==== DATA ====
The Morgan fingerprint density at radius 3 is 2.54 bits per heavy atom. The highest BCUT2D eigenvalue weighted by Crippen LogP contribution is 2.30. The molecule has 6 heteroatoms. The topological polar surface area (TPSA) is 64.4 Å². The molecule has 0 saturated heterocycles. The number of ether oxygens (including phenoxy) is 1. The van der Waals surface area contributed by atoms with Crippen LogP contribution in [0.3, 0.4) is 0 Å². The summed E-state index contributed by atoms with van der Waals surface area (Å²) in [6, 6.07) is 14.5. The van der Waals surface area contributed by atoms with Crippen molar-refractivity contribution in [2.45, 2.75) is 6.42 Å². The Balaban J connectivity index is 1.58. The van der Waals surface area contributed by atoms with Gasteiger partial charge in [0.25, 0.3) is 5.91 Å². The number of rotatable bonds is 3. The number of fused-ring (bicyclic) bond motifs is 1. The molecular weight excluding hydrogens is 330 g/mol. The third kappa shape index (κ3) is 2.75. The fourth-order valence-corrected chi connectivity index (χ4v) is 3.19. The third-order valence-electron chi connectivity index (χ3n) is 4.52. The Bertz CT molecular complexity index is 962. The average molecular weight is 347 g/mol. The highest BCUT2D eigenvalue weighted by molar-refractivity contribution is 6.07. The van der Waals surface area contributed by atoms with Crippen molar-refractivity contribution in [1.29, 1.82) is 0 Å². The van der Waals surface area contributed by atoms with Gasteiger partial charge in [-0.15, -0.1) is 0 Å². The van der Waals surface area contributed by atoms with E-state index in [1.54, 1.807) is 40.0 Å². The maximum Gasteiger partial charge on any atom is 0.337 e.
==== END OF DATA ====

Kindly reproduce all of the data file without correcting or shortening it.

The Morgan fingerprint density at radius 3 is 2.54 bits per heavy atom. The highest BCUT2D eigenvalue weighted by Crippen LogP contribution is 2.30. The molecule has 6 heteroatoms. The topological polar surface area (TPSA) is 64.4 Å². The molecule has 0 saturated heterocycles. The number of ether oxygens (including phenoxy) is 1. The van der Waals surface area contributed by atoms with Crippen LogP contribution in [0.3, 0.4) is 0 Å². The summed E-state index contributed by atoms with van der Waals surface area (Å²) in [6, 6.07) is 14.5. The van der Waals surface area contributed by atoms with Crippen molar-refractivity contribution in [2.45, 2.75) is 6.42 Å². The Balaban J connectivity index is 1.58. The van der Waals surface area contributed by atoms with Gasteiger partial charge in [0.25, 0.3) is 5.91 Å². The number of rotatable bonds is 3. The number of fused-ring (bicyclic) bond motifs is 1. The molecular weight excluding hydrogens is 330 g/mol. The third kappa shape index (κ3) is 2.75. The fourth-order valence-corrected chi connectivity index (χ4v) is 3.19. The third-order valence-electron chi connectivity index (χ3n) is 4.52. The Bertz CT molecular complexity index is 962. The average molecular weight is 347 g/mol. The highest BCUT2D eigenvalue weighted by molar-refractivity contribution is 6.07. The van der Waals surface area contributed by atoms with Crippen molar-refractivity contribution in [1.29, 1.82) is 0 Å². The van der Waals surface area contributed by atoms with Gasteiger partial charge in [-0.15, -0.1) is 0 Å². The van der Waals surface area contributed by atoms with E-state index in [1.54, 1.807) is 40.0 Å². The maximum Gasteiger partial charge on any atom is 0.337 e.